• 1 Galeries Saint Hubert-Sint Hubertusgalerijen, Rue du Marché aux Herbes—Grasmarkt 90. The world's first shopping mall, opened in 1847, is a light and airy triple-gallery enclosing boutiques, bookshops, cafés, restaurants, and a theater and cinema
  • 2 Galeria Inno, Rue Neuve—Nieuwstraat 111-123. Department store (fashion, cosmetics, etc.)
  • 3 General shopping (along Rue Neuve—Nieuwstraat). With GB supermarket at City 2 accessed from Rue Neuve—Nieuwstraat and Metro Rogier.


  • 4 Marché aux Puces — Vlooienmarkt (Flea Market), Place du Jeu de Balle—Vossenplein. Daily 07:00—14:00. This flea market offers everything from the weird to the wonderful at rock-bottom prices.
  • 5 Christmas market, Grand Place—Grote Markt, Boulevard Anspach—Anspachlaan and on Marché aux Poissons—Vissenmarkt. Late Nov-Early Jan. 240 wooden Christmas chalets line the streets looking like gingerbread houses, twinkling with fairy lights and covered with ‘snow-top’ roofs. The chalets sell a variety of Christmas items, decorations, gifts and Christmas season food (including "vin chaud/gluhwein" mulled wine). Activities include a skating rink, a Ferris wheel, and ice dinosaur monster (admission fees). Brass bands, free performances and ice sculptures are also on display.


  • 6 Brüsel, Boulevard Anspach—Anspachlaan 100. Right in the center and one of the most up to date stores when it comes to contemporary comics.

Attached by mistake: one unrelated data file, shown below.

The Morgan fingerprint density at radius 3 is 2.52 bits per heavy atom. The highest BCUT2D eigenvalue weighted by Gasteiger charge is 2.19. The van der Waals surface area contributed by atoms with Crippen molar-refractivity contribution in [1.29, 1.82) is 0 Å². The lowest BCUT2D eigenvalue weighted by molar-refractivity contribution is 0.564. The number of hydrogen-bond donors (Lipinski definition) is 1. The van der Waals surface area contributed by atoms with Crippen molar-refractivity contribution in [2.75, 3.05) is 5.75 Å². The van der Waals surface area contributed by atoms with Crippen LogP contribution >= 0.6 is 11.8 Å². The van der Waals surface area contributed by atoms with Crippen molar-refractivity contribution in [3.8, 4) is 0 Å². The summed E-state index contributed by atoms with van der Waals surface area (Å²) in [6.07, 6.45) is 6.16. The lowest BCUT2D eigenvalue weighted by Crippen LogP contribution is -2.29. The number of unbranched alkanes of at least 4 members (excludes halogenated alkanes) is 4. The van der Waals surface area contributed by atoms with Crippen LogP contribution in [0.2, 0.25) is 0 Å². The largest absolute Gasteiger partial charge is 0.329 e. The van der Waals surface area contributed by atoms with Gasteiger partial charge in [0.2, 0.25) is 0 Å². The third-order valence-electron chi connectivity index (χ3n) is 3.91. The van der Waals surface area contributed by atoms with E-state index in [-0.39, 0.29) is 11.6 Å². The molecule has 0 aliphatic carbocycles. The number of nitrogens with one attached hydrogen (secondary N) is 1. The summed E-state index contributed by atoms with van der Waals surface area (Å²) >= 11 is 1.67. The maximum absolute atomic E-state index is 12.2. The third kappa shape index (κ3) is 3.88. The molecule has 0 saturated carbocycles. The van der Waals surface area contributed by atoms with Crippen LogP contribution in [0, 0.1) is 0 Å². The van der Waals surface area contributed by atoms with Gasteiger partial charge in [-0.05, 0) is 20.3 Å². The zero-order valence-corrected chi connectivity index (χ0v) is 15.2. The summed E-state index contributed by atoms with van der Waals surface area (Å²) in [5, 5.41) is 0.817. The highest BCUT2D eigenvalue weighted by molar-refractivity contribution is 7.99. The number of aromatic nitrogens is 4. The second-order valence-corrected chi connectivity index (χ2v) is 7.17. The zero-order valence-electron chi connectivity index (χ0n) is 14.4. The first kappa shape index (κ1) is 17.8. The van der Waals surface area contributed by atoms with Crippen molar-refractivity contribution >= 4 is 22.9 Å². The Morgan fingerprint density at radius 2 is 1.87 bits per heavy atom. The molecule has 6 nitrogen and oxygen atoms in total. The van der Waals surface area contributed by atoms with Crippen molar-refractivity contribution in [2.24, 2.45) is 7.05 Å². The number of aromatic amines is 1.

• 7 Sterling Books, Rue du Fossé aux Loups—Wolvengracht 23, +32 22 23 62 23. M-Sa 10:00—18:00. One of the most popular English bookshops in downtown Brussels.
  • 8 Pele-Mele, Boulevard Maurice Lemonnier—Maurice Lemonnierlaan 55 & 59 (Metro Anneessens). Maze-like second-hand bookshop with huge selection of used books at bargain prices. A bookworm's haven.



  • La Friterie de la Place de la Chapelle, Rue Haute-Hoogstraat (near Les Marolles/Marollen). Another personal choice for the best frites in Brussels: the big chunks of potato, fried golden, and served with the usual dazzling array of sauces.
  • 1 Friterie Tabora, Rue Taborastraat 2 (near the Bourse). All natural frites with the widest selection of sauces available. It's open almost 24/7 and is a favourite among locals.


  • 2 Arcadi, Rue d'Arenberg-Arenberglaan 1B (just at the exit of "Galleries de la Reine", in the direction opposite to the Grand-Place). A quirky combination of old and new, the menu ranges all over the place but the reason people flock here is the selection of over 30 sweet and savoury pies (tartes). A slice big enough for a meal, served with salad, costs €7-7.50. Also current special of cafe & slice of pie for €5.
  • 3 Tapas Locas, Rue Marche au Charbons-Kolenmarkt 74. Crazy tapas, sensible prices. Some tapas include miniaturised Belgian favourites as well as the usual Spanish suspects.


Rue des Bouchers-Beenhouwerstraat, bustling on a Saturday night